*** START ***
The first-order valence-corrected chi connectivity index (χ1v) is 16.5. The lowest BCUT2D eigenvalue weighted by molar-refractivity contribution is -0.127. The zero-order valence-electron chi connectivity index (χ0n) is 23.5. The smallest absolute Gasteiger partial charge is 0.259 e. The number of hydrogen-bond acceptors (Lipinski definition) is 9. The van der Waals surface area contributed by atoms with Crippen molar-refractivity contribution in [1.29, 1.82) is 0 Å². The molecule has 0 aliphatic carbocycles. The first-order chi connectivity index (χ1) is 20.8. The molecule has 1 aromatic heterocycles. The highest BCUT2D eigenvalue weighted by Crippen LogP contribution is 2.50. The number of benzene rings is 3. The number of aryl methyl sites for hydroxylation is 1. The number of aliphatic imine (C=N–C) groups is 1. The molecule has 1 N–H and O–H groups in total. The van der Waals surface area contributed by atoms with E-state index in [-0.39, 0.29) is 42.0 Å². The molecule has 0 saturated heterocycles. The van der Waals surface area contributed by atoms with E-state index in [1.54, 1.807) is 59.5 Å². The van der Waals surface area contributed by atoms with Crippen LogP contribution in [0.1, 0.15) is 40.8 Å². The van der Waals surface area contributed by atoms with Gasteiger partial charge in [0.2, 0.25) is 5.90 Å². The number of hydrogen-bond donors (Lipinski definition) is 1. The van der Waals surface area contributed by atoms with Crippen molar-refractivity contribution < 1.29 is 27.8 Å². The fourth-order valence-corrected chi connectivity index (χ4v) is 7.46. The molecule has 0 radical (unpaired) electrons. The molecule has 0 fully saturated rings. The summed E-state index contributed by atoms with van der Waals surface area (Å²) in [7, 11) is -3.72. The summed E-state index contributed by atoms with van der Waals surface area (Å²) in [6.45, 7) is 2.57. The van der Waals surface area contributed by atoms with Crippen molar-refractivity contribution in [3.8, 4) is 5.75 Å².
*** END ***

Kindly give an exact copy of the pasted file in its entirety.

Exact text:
The first-order valence-corrected chi connectivity index (χ1v) is 16.5. The lowest BCUT2D eigenvalue weighted by molar-refractivity contribution is -0.127. The zero-order valence-electron chi connectivity index (χ0n) is 23.5. The smallest absolute Gasteiger partial charge is 0.259 e. The number of hydrogen-bond acceptors (Lipinski definition) is 9. The van der Waals surface area contributed by atoms with Crippen molar-refractivity contribution in [1.29, 1.82) is 0 Å². The molecule has 0 aliphatic carbocycles. The first-order chi connectivity index (χ1) is 20.8. The molecule has 1 aromatic heterocycles. The highest BCUT2D eigenvalue weighted by Crippen LogP contribution is 2.50. The number of benzene rings is 3. The number of aryl methyl sites for hydroxylation is 1. The number of aliphatic imine (C=N–C) groups is 1. The molecule has 1 N–H and O–H groups in total. The van der Waals surface area contributed by atoms with E-state index in [-0.39, 0.29) is 42.0 Å². The molecule has 0 saturated heterocycles. The van der Waals surface area contributed by atoms with E-state index in [1.54, 1.807) is 59.5 Å². The van der Waals surface area contributed by atoms with Crippen LogP contribution in [0.1, 0.15) is 40.8 Å². The van der Waals surface area contributed by atoms with Gasteiger partial charge in [0.2, 0.25) is 5.90 Å². The number of hydrogen-bond donors (Lipinski definition) is 1. The van der Waals surface area contributed by atoms with Crippen molar-refractivity contribution < 1.29 is 27.8 Å². The fourth-order valence-corrected chi connectivity index (χ4v) is 7.46. The molecule has 0 radical (unpaired) electrons. The molecule has 0 fully saturated rings. The summed E-state index contributed by atoms with van der Waals surface area (Å²) in [7, 11) is -3.72. The summed E-state index contributed by atoms with van der Waals surface area (Å²) in [6.45, 7) is 2.57. The van der Waals surface area contributed by atoms with Crippen molar-refractivity contribution in [3.8, 4) is 5.75 Å².